Archaeologists have uncovered a trove of ancient treasures on the site of the sunken port city of Thonis-Heracleion, about four miles off Egypt’s coast, beneath the waters of the Bay of Aboukir in the Mediterranean Sea.
The European Institute for Underwater Archaeology (IEASM), which first discovered the lost city in 2000, conducted its most recent exploration of the site in conjunction with the Department of Underwater Archaeology of the Ministry of Tourism and Antiquities of Egypt.
French marine archaeologist and IEASM president Franck Goddio led the joint mission, which investigated the south canal of the ancient city. At some point in the 2nd century B.C.E., a natural disaster triggered the collapse of huge stone blocks from the temple of Amun, an important site for Pharaonic rituals.
The recent excavations have yielded a wealth of precious objects from the temple treasury, including silver ritual instruments, gold jewelry, and alabaster jars that would have held for perfumes.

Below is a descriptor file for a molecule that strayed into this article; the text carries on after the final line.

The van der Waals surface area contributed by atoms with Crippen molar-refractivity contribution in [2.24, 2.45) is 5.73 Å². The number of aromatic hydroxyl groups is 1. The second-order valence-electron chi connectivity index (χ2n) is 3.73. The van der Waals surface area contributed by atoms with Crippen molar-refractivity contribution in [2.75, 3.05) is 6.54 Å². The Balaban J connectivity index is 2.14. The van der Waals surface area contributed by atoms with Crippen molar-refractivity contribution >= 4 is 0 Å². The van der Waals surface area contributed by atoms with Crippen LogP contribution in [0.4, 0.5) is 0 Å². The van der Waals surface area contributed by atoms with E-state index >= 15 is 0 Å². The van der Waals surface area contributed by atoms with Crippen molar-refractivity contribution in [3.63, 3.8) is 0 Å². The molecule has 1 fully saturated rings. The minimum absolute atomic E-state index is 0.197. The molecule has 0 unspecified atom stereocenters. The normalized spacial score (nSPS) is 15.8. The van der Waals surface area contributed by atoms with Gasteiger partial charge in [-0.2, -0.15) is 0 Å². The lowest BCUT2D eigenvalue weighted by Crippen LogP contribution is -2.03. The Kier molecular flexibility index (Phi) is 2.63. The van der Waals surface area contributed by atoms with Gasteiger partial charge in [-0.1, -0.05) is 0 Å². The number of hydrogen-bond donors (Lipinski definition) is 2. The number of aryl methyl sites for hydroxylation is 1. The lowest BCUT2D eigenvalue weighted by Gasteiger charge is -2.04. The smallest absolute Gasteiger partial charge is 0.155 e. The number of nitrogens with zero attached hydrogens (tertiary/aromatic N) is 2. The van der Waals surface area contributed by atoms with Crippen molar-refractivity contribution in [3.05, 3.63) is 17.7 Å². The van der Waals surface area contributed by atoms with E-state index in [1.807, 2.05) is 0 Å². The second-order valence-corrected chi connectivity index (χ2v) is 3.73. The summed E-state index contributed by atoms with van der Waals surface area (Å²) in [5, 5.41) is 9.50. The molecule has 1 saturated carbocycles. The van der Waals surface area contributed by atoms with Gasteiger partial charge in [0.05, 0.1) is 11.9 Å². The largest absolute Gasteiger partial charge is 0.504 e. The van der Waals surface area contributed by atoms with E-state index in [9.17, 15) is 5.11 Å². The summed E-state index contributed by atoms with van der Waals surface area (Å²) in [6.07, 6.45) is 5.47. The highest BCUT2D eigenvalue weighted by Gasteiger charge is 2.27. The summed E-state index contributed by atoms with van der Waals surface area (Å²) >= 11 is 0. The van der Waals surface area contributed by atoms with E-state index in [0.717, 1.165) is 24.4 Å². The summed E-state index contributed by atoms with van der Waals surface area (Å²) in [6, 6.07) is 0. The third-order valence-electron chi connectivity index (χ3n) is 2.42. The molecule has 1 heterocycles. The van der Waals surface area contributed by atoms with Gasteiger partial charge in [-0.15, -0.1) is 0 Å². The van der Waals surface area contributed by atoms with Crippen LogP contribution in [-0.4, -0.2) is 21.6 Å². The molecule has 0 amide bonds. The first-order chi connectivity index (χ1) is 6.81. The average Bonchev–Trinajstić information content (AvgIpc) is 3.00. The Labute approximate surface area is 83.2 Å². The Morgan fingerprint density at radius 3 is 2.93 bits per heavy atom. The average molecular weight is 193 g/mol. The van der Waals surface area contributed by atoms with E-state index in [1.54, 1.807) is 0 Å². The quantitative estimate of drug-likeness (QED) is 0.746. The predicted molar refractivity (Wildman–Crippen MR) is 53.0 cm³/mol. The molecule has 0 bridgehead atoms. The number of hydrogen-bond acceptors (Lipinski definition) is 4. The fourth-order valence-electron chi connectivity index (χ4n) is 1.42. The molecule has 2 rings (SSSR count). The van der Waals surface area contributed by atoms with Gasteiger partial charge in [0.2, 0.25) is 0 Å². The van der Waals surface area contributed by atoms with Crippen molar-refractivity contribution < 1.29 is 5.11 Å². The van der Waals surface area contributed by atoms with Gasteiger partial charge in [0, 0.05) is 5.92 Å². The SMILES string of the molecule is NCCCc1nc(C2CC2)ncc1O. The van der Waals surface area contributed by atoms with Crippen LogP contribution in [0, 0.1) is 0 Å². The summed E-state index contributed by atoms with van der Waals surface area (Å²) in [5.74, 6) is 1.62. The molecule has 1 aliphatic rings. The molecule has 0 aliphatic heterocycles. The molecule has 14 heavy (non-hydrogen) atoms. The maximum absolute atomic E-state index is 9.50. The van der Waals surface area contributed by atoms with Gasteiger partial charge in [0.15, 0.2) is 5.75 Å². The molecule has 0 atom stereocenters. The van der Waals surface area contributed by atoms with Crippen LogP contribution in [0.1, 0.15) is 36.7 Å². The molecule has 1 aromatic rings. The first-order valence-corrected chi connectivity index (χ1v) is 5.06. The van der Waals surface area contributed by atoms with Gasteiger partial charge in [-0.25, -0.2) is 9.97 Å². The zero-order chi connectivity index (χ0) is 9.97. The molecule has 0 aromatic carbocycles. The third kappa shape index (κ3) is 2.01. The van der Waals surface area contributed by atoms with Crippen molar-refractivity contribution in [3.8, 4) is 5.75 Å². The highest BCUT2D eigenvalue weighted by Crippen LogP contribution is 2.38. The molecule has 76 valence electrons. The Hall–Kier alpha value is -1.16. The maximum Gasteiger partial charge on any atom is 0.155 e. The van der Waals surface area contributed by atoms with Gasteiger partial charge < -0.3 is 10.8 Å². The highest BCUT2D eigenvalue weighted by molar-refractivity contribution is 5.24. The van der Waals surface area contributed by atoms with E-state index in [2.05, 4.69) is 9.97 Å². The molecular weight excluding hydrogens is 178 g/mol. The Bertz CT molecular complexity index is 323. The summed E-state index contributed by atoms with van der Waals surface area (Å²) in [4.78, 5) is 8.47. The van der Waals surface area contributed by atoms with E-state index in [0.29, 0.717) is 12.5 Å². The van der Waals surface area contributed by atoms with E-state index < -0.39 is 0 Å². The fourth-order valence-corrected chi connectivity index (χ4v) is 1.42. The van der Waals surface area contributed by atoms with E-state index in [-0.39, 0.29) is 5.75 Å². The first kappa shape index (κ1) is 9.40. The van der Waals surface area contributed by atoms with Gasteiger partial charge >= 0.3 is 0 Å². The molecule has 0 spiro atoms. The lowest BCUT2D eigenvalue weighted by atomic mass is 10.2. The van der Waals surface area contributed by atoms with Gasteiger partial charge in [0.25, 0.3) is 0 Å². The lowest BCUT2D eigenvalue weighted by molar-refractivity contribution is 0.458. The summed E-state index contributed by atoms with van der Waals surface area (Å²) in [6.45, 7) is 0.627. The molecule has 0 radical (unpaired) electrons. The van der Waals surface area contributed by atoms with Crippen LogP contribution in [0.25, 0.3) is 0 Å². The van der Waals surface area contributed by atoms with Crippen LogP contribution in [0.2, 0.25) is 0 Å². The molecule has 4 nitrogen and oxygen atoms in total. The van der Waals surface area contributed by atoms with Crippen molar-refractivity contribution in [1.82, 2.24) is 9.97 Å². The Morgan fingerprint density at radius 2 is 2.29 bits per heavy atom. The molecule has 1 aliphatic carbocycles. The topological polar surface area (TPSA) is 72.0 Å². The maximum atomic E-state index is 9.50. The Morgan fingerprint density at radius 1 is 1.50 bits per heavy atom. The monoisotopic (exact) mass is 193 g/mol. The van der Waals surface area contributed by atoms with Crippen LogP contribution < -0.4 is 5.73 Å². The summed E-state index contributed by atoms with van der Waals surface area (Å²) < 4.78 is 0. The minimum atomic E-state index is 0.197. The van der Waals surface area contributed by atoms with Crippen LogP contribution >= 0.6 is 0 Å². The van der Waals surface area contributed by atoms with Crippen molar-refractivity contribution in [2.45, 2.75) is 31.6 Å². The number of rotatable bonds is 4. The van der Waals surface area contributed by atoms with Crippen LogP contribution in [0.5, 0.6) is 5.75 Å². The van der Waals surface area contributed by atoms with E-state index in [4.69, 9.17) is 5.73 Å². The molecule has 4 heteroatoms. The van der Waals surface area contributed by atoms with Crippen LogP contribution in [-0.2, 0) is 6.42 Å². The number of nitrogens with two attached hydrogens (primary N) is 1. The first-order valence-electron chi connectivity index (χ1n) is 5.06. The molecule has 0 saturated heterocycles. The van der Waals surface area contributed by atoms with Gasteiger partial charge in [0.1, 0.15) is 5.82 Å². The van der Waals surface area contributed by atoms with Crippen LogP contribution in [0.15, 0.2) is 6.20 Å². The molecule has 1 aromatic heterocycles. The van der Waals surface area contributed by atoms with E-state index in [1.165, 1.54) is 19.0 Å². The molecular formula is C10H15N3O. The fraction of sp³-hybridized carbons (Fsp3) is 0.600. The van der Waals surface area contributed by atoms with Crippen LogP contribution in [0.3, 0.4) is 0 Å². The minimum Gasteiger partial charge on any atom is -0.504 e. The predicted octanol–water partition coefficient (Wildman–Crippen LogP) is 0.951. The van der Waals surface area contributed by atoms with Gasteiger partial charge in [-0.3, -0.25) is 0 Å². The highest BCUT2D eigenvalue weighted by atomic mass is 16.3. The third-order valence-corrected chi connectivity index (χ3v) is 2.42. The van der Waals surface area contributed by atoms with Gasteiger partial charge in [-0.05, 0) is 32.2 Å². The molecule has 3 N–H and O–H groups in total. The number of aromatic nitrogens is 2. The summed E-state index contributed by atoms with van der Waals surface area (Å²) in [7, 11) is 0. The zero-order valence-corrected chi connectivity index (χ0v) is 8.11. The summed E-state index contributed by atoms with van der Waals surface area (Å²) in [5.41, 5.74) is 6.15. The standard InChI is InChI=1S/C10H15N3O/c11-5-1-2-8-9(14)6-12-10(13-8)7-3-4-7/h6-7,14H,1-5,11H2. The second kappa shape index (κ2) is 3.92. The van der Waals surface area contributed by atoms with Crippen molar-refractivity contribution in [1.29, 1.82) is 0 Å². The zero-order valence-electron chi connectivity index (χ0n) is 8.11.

“It is extremely moving to discover such delicate objects, which survived intact despite the violence and magnitude of the cataclysm,” Goddio said in a statement.
Thonis-Heracleion was Egypt’s biggest port for centuries, before being surpassed by Alexandria, founded by Alexander the Great in 331 B.C.E. The city was eventually lost thanks to a combination of rising sea levels, earthquakes, and tsunamis, disappearing beneath the waves along with a large section of the Nile delta. It was largely forgotten for centuries, until 21st-century archaeologists began investigating.
The most recent mission has uncovered well-preserved underground structures beneath the temple, made from wooden posts and beams from the 5th century B.C.E. To detect subterranean chambers and objects buried beneath yards of clay, the team used new geophysical prospecting technologies.
During the mission, archaeologists discovered a new sanctuary to Aphrodite, suggesting a strong presence of Greek settlers and traders in Thonis-Heracleion. Several finds of ancient Greek weapons provide further evidence of Grecian influence in the port city during the time of the Saïte dynasty (around 664 to 525 B.C.E.)
See more photos of the most recent Thonis-Heracleion excavations and their finds below.
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